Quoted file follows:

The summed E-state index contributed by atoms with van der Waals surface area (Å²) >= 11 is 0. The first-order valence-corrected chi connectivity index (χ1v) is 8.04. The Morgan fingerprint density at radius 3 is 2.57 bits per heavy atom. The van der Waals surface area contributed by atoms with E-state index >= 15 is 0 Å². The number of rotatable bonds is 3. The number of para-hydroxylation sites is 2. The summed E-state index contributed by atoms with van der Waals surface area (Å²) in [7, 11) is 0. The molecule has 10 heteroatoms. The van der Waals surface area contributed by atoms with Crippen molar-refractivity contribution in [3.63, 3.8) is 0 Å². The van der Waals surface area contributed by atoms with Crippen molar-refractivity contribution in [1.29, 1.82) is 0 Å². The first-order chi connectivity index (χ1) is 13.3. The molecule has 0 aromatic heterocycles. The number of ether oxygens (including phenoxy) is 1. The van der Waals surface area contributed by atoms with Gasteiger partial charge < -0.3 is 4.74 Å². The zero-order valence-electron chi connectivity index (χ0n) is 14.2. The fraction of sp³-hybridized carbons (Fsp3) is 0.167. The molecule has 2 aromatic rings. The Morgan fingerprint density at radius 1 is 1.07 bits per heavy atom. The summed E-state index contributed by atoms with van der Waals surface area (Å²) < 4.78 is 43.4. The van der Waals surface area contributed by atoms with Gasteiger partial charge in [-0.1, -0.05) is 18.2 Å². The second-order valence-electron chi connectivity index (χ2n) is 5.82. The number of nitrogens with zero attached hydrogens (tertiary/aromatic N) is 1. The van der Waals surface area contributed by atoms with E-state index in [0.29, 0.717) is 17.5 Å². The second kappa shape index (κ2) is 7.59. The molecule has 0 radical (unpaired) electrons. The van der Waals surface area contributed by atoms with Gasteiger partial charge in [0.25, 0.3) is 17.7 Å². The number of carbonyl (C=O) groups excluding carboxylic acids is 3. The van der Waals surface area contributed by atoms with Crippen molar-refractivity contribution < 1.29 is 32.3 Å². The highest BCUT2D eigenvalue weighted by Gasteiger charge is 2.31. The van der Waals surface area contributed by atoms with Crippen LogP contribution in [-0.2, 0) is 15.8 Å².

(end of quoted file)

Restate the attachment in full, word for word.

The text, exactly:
The summed E-state index contributed by atoms with van der Waals surface area (Å²) >= 11 is 0. The first-order valence-corrected chi connectivity index (χ1v) is 8.04. The Morgan fingerprint density at radius 3 is 2.57 bits per heavy atom. The van der Waals surface area contributed by atoms with E-state index >= 15 is 0 Å². The number of rotatable bonds is 3. The number of para-hydroxylation sites is 2. The summed E-state index contributed by atoms with van der Waals surface area (Å²) in [7, 11) is 0. The molecule has 10 heteroatoms. The van der Waals surface area contributed by atoms with Crippen molar-refractivity contribution in [3.63, 3.8) is 0 Å². The van der Waals surface area contributed by atoms with Crippen molar-refractivity contribution in [1.29, 1.82) is 0 Å². The first-order chi connectivity index (χ1) is 13.3. The molecule has 0 aromatic heterocycles. The number of ether oxygens (including phenoxy) is 1. The van der Waals surface area contributed by atoms with Gasteiger partial charge < -0.3 is 4.74 Å². The zero-order valence-electron chi connectivity index (χ0n) is 14.2. The fraction of sp³-hybridized carbons (Fsp3) is 0.167. The molecule has 2 aromatic rings. The Morgan fingerprint density at radius 1 is 1.07 bits per heavy atom. The summed E-state index contributed by atoms with van der Waals surface area (Å²) < 4.78 is 43.4. The van der Waals surface area contributed by atoms with Gasteiger partial charge in [-0.1, -0.05) is 18.2 Å². The second-order valence-electron chi connectivity index (χ2n) is 5.82. The number of nitrogens with zero attached hydrogens (tertiary/aromatic N) is 1. The van der Waals surface area contributed by atoms with E-state index in [0.29, 0.717) is 17.5 Å². The second kappa shape index (κ2) is 7.59. The molecule has 0 radical (unpaired) electrons. The van der Waals surface area contributed by atoms with Gasteiger partial charge in [0.25, 0.3) is 17.7 Å². The number of carbonyl (C=O) groups excluding carboxylic acids is 3. The van der Waals surface area contributed by atoms with Crippen molar-refractivity contribution < 1.29 is 32.3 Å². The highest BCUT2D eigenvalue weighted by Gasteiger charge is 2.31. The van der Waals surface area contributed by atoms with Crippen LogP contribution in [-0.2, 0) is 15.8 Å².